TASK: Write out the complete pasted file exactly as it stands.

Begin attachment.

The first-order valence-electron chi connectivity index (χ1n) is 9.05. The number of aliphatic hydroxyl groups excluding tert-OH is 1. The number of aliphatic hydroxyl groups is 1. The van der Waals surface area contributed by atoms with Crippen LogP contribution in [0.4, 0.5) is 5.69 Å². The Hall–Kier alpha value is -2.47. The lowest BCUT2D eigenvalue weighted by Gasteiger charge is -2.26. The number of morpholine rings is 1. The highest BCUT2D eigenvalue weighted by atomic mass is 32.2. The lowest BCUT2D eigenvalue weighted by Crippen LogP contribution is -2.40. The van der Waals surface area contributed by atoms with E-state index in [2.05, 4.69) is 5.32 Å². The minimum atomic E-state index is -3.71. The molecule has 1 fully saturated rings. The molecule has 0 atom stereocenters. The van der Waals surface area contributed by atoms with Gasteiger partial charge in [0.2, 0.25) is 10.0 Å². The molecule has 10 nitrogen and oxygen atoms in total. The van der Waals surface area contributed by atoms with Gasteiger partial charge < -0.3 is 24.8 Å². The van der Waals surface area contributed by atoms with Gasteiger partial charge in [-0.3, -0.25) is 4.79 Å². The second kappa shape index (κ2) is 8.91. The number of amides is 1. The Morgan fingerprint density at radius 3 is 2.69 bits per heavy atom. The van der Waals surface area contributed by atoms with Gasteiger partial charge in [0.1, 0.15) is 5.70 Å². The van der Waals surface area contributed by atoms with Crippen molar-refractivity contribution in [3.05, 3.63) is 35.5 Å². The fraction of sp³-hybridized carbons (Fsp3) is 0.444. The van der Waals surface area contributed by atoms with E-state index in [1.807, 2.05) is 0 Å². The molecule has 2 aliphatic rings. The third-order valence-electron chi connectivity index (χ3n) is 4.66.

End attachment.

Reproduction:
The first-order valence-electron chi connectivity index (χ1n) is 9.05. The number of aliphatic hydroxyl groups excluding tert-OH is 1. The number of aliphatic hydroxyl groups is 1. The van der Waals surface area contributed by atoms with Crippen LogP contribution in [0.4, 0.5) is 5.69 Å². The Hall–Kier alpha value is -2.47. The lowest BCUT2D eigenvalue weighted by Gasteiger charge is -2.26. The number of morpholine rings is 1. The highest BCUT2D eigenvalue weighted by atomic mass is 32.2. The lowest BCUT2D eigenvalue weighted by Crippen LogP contribution is -2.40. The van der Waals surface area contributed by atoms with E-state index in [2.05, 4.69) is 5.32 Å². The minimum atomic E-state index is -3.71. The molecule has 1 fully saturated rings. The molecule has 0 atom stereocenters. The van der Waals surface area contributed by atoms with Gasteiger partial charge in [0.2, 0.25) is 10.0 Å². The molecule has 10 nitrogen and oxygen atoms in total. The van der Waals surface area contributed by atoms with Gasteiger partial charge < -0.3 is 24.8 Å². The van der Waals surface area contributed by atoms with Gasteiger partial charge in [-0.3, -0.25) is 4.79 Å². The second kappa shape index (κ2) is 8.91. The number of amides is 1. The Morgan fingerprint density at radius 3 is 2.69 bits per heavy atom. The van der Waals surface area contributed by atoms with Gasteiger partial charge in [0.1, 0.15) is 5.70 Å². The van der Waals surface area contributed by atoms with Crippen molar-refractivity contribution in [3.05, 3.63) is 35.5 Å². The fraction of sp³-hybridized carbons (Fsp3) is 0.444. The van der Waals surface area contributed by atoms with E-state index in [1.807, 2.05) is 0 Å². The molecule has 2 aliphatic rings. The third-order valence-electron chi connectivity index (χ3n) is 4.66.